Monday, December 27, 2010

reflections on my Mom's car (or is it "My Mother the Car" for those of you who remember back when)

Well it's now a year since Mom's passing, her Yahrzeit (the anniversary of her passing) being last Monday. Though a year has gone by, I still miss her terribly, and though life goes on, it feels so very different on this side of the year. One small consolation that we Frischman's have is an extra car to use when needed. Hopefully, when my nephew gets his driver's license, the car will be his, but in the interim, Mom's '96 4 door Cadillac Deville is able to provide us with an extra set of wheels when one of our cars (like mine is now) is in the shop. Now having driven 4 cylinder Volvos for years, it's quite a change driving Mom's "boat". But I've also discovered is an interesting lesson from an inconvenience I've experienced, that I would like to share with you.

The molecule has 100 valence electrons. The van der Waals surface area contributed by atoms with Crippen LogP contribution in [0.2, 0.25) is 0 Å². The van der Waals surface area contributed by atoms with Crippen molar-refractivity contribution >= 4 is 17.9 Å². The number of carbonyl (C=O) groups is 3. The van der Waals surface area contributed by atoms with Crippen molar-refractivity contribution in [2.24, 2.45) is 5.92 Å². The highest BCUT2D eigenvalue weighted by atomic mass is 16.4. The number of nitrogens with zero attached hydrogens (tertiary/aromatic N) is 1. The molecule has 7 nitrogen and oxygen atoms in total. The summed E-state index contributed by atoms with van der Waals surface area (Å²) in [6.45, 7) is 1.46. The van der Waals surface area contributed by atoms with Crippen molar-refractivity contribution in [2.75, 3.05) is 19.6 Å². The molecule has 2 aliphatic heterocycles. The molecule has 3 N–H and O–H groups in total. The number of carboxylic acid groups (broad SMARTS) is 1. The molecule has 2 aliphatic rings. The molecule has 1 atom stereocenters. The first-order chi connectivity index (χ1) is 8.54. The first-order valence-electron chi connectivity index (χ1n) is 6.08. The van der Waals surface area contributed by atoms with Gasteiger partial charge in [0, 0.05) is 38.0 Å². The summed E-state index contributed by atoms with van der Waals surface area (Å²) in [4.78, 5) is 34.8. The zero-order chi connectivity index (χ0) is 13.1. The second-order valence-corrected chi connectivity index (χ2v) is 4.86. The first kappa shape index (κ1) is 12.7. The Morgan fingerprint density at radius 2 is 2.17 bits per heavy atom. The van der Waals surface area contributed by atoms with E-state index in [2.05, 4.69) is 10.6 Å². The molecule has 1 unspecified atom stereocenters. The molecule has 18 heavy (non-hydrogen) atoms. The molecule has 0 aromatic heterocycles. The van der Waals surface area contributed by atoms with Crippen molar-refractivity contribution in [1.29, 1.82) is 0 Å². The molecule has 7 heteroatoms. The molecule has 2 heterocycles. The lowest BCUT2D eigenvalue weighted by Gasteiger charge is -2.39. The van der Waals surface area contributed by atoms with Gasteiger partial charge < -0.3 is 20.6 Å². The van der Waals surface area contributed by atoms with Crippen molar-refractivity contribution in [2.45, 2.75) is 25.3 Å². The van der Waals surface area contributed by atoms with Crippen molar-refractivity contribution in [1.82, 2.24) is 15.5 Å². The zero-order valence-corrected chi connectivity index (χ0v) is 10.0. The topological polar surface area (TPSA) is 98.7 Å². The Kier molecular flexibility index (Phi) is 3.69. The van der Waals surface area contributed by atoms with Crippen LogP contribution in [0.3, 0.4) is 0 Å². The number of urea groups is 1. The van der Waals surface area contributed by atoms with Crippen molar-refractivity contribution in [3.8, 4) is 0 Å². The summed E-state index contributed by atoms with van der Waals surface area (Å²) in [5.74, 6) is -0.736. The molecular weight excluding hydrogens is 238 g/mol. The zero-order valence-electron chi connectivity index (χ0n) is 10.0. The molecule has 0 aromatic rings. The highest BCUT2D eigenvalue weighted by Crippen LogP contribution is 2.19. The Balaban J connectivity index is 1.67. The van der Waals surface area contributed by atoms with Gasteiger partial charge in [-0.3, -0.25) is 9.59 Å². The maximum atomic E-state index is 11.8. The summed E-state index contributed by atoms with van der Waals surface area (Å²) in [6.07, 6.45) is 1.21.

With my car, you turn off the engine, and all the electrical stuff shuts off as well. Not so with Mom's car, and this powerful, 32 cylinder muscular engine has drained not one, but two batteries since I've had it. I plan on going to Pep Boys to charge it and then bring it back to the shop to check the electrical system, but it hit me as my neighbor was giving me a jump for the umpteenth time (again on a new battery), that Mom's car really parallels the American model of what we view as strong and fit, as opposed to the Asian model: You can literally feel the strength, heaviness and agility driving this car. And yet with all that power, it's only as effective as its frail battery. So too, in Western society, what is viewed as fit and desirable is muscular definition. Pure raw power. Pumping iron, anabolism, bulking up on amino acids. Making everything more and bigger. Yet the Asian and Jewish models view things differently: Strength needs to come with balance: balancing emotions, spirit, mind and body. This is done through eating with care and purpose (see my previous blog for details on how to eat), getting adequate air to breathe, water to drink, quality sleep, spiritual development, exercise to stretch and all of the above to cultivate one's strength from within. The result is tremendous internal strength, but not necessarily muscular prowess. And indeed, Asian martial artists, for the most part, though fit, are not muscular. I read recently a wonderful story of an elderly qi gong master who was mugged in his sleep by a group of thugs, who left him for dead. In the morning, he stretched himself like a tiger who had been sleeping, and they were found bruised and severely beaten up. Did he attack them? No, but the very strength of his internal Qi was so powerful, that their attack was reflected back to them. So too with us, with our cars and with all that we posess. It seems to me that we should look within, and work to balance all of the areas of our life which reflect the areas of our greatest weaknesses. For that is the key to longevity, and for that matter, happiness: having each part of us in balance with every other part, our batteries reflecting our moving parts.

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